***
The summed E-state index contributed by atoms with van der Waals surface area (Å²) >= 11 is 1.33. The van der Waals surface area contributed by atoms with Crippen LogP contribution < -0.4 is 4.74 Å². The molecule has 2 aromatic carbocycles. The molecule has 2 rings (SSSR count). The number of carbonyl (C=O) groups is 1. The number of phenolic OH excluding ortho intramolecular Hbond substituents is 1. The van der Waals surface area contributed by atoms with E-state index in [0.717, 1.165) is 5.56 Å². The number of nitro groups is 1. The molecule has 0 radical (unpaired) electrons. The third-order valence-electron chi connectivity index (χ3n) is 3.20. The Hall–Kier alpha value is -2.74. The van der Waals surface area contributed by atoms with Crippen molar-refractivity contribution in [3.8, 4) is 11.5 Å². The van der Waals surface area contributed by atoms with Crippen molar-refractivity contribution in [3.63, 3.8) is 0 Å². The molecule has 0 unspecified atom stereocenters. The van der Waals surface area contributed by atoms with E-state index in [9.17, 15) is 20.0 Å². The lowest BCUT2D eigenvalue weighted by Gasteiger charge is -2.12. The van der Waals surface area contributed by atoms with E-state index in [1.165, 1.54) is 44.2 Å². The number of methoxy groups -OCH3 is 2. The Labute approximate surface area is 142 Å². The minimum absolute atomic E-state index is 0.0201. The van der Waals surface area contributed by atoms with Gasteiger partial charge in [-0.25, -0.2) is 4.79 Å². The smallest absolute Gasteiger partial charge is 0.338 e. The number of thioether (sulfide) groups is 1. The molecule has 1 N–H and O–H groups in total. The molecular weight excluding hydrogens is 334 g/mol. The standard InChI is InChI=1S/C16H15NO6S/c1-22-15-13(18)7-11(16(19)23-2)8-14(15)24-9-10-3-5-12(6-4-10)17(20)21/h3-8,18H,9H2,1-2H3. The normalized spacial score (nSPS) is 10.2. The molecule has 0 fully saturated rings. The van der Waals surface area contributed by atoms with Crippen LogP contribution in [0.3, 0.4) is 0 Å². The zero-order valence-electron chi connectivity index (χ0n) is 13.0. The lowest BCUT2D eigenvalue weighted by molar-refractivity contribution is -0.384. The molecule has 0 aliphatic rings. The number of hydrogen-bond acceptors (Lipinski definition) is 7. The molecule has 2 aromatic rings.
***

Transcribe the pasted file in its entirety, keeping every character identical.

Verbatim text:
The summed E-state index contributed by atoms with van der Waals surface area (Å²) >= 11 is 1.33. The van der Waals surface area contributed by atoms with Crippen LogP contribution < -0.4 is 4.74 Å². The molecule has 2 aromatic carbocycles. The molecule has 2 rings (SSSR count). The number of carbonyl (C=O) groups is 1. The number of phenolic OH excluding ortho intramolecular Hbond substituents is 1. The van der Waals surface area contributed by atoms with E-state index in [0.717, 1.165) is 5.56 Å². The number of nitro groups is 1. The molecule has 0 radical (unpaired) electrons. The third-order valence-electron chi connectivity index (χ3n) is 3.20. The Hall–Kier alpha value is -2.74. The van der Waals surface area contributed by atoms with Crippen molar-refractivity contribution in [3.8, 4) is 11.5 Å². The van der Waals surface area contributed by atoms with Crippen molar-refractivity contribution in [3.63, 3.8) is 0 Å². The molecule has 0 unspecified atom stereocenters. The van der Waals surface area contributed by atoms with E-state index in [9.17, 15) is 20.0 Å². The lowest BCUT2D eigenvalue weighted by Gasteiger charge is -2.12. The van der Waals surface area contributed by atoms with E-state index in [1.165, 1.54) is 44.2 Å². The number of methoxy groups -OCH3 is 2. The Labute approximate surface area is 142 Å². The minimum absolute atomic E-state index is 0.0201. The van der Waals surface area contributed by atoms with Gasteiger partial charge in [-0.25, -0.2) is 4.79 Å². The smallest absolute Gasteiger partial charge is 0.338 e. The number of thioether (sulfide) groups is 1. The molecule has 1 N–H and O–H groups in total. The molecular weight excluding hydrogens is 334 g/mol. The standard InChI is InChI=1S/C16H15NO6S/c1-22-15-13(18)7-11(16(19)23-2)8-14(15)24-9-10-3-5-12(6-4-10)17(20)21/h3-8,18H,9H2,1-2H3. The normalized spacial score (nSPS) is 10.2. The molecule has 0 fully saturated rings. The van der Waals surface area contributed by atoms with Crippen LogP contribution in [0.3, 0.4) is 0 Å². The zero-order valence-electron chi connectivity index (χ0n) is 13.0. The lowest BCUT2D eigenvalue weighted by molar-refractivity contribution is -0.384. The molecule has 0 aliphatic rings. The number of hydrogen-bond acceptors (Lipinski definition) is 7. The molecule has 2 aromatic rings.